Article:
Fact: The first reason that there’s confusion around this is because subsea cables is a catchall term that includes both power cables (energy) and fiber optic cables (connectivity). Both are cables on the ocean floor, but their purposes are totally different.

Size and Depth: fiber cables are typically much smaller than power cables. A fiber cable is usually no wider than a garden hose and installed in conduit that is run underneath the ocean floor or in some cases plowed directly onshore. Power cables are typically wider (when laid in longer stretches, they’re usually about 12 inches wide) and buried deeper in the sediment.

Materials: fiber cables are made with thin, fiber optic strands of glass, encased in layers of protective materials with a power element used to operate amplifiers that are along the subsea route on the ocean floor. There’s no vibration and no noise emitted from them. Power cables are made with copper and aluminum, since they’re meant to conduct electricity.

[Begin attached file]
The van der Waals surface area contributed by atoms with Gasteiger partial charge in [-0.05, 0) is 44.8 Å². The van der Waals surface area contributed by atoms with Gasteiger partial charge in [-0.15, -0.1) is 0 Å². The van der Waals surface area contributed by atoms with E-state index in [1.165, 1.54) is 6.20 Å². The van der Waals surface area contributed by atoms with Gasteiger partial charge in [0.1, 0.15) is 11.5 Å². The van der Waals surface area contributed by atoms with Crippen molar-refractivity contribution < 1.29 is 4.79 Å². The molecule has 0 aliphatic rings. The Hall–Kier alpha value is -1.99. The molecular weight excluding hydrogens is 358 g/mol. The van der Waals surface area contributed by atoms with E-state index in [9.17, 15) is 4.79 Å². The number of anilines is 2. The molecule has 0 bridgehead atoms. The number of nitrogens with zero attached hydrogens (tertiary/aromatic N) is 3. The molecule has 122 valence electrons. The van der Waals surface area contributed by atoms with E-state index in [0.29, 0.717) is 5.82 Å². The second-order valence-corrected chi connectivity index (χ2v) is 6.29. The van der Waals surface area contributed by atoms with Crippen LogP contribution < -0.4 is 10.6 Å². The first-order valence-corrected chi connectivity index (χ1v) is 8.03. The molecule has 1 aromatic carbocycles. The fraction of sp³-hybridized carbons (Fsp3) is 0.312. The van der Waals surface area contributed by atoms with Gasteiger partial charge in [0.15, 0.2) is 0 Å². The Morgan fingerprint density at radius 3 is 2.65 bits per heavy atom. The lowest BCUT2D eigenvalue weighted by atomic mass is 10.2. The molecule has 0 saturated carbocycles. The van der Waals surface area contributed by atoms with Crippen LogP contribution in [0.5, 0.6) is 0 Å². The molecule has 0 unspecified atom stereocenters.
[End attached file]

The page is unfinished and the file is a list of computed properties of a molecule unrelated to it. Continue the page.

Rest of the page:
Other differences: Power cables are known to generate electromagnetic fields (EMF), depending on burial depth and how many cables are grouped together. It’s possible that EMF can distort the natural geomagnetic field that marine animals use to orient themselves around on the ocean floor, but that’s still being studied. Fiber cables generate a small amount of electromagnetic fields; all studies thus far have not indicated any environmental impact based on EMF. They pretty much sit dormant unless they need maintenance, repair, or replacement, largely unnoticed by the cargo ships, passenger ships, and fishing vessels operating above them every day.

Myth 4: Sharks like to chew on subsea cables, damaging them.